Latest Kaiser Health News Stories
Nursing generally offers stable earnings and low unemployment, which likely sounds good to young adults who came of age during the Great Recession.
The harmful effects of all those hours on Facebook, Twitter and Instagram are well-documented. But lesser-known research shows that social media use may also provide mental health benefits.
Many women who served in the military decades ago were victims of sexual assaults but often felt compelled to keep quiet.
Most acquisitions by hospitals of physician practices are too small to trigger antitrust attention, study says. But a buying spree of “onesies and twosies” doctor practices has driven competition down and prices up.
New research offers evidence that coverage expansion policies for adults have a positive spillover effect for kids.
Study suggests that many small tumors are sleepy, not deadly.
New research bolsters evidence that older adults with a sense of purpose are less likely to see their health decline with age. The question is: How does one cultivate more meaning and motivation in life?
Three-quarters of participants in a newly released study said they did not know of resources for comparing health care costs, while half said that if a website were available to provide such information, they would use it.
New research suggests that efforts to address climbing rates of rural suicide must focus on safe access to firearms. State-based coalitions are attempting just that.
A long history of racism and cruel experimentation in health care are among the reasons African-American families oppose donating patients’ brains for study.
Three years ago, only about a quarter of the nation’s large employers were very confident they would have a health plan in 10 years. That number has now risen to 65 percent.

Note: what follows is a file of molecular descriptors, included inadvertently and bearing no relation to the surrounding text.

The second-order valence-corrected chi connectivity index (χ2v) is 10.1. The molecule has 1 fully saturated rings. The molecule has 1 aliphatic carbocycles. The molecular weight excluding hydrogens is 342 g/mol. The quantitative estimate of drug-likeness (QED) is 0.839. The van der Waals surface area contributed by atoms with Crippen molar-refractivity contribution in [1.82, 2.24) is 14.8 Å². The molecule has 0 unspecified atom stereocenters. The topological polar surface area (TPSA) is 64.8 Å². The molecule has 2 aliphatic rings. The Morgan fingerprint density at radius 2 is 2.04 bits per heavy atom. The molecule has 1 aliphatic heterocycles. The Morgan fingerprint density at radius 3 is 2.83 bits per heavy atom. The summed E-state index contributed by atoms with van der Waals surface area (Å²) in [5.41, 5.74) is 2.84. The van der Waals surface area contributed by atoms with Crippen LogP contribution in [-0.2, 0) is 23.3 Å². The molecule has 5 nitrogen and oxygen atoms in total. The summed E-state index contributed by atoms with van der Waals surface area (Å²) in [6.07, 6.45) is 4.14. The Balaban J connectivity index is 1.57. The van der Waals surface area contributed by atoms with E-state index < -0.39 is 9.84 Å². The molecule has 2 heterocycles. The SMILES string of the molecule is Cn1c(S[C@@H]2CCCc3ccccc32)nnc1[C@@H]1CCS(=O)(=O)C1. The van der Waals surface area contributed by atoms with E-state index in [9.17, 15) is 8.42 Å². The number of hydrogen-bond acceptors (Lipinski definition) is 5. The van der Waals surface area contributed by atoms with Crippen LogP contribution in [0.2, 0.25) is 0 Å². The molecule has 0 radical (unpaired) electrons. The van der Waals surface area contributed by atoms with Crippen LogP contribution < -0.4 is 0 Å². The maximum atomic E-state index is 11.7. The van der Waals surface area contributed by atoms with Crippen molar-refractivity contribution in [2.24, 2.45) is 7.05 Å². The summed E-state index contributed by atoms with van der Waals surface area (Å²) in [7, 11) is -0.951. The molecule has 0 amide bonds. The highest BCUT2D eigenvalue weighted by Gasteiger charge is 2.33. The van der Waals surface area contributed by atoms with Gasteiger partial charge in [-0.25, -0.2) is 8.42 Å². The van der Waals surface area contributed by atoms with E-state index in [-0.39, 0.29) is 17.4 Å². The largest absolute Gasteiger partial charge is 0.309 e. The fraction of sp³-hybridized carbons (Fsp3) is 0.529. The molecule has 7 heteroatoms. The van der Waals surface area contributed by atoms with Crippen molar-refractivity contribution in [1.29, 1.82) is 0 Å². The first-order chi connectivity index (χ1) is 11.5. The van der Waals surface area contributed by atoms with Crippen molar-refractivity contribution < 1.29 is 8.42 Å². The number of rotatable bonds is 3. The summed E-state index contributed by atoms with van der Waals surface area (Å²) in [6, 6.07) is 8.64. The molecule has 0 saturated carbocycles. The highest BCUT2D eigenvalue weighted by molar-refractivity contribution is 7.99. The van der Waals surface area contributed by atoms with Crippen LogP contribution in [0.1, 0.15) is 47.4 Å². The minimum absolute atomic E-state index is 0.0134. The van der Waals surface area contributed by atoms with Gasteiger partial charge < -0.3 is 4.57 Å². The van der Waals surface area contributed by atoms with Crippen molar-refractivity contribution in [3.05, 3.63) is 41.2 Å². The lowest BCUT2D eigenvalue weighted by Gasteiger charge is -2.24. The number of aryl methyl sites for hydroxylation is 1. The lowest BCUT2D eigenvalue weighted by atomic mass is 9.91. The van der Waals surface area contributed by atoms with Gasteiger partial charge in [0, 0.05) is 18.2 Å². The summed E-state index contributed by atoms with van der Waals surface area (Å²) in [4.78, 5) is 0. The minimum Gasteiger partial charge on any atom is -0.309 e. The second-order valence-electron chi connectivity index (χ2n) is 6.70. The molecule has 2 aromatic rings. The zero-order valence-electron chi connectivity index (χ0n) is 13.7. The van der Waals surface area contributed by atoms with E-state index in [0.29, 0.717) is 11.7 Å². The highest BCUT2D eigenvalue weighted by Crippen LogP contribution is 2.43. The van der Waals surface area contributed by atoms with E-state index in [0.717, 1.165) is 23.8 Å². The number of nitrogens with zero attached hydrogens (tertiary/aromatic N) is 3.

Although deaths from colorectal cancer are declining, researchers find rates of the disease among white men and women younger than 55 have spiked since the mid-1990s.
In the early 1990s, people in this economically depressed region lagged only slightly behind other parts of the country. Today, rates of infant mortality in Appalachia are significantly higher than elsewhere, and the difference in life expectancy has grown noticeably.
An end-of life-planning website can encourage patients to tackle that difficult topic before they become too ill to communicate, according to a new study. But they may be more likely to make concrete plans with help from a doctor or social worker.
In a head-to-head comparison, several of the cheaper devices performed nearly as well as the expensive hearing aids. The study lends credence to lawmakers’ efforts to get the FDA to set standards for over-the-counter versions.
One in 5 heart attack patients suffers from severe depression, yet many get little or no treatment that could ease their suffering or save their lives.
LivaNova plant in Germany is the likely source behind outbreak that has sickened more than 100 people since 2013.
A study published by the Journal of the American Heart Association showed that sudden cardiac arrests dropped by 17 percent in one Oregon county after people gained health insurance through the Affordable Care Act.
A study finds that nearly 19 percent of people with mental illnesses use prescription drugs, while only 5 percent of other people do.
An analysis by the Environmental Defense Fund found lead more commonly in baby food than in other food. Lead was often present in fruit juice, though the research did not measure the level of contamination.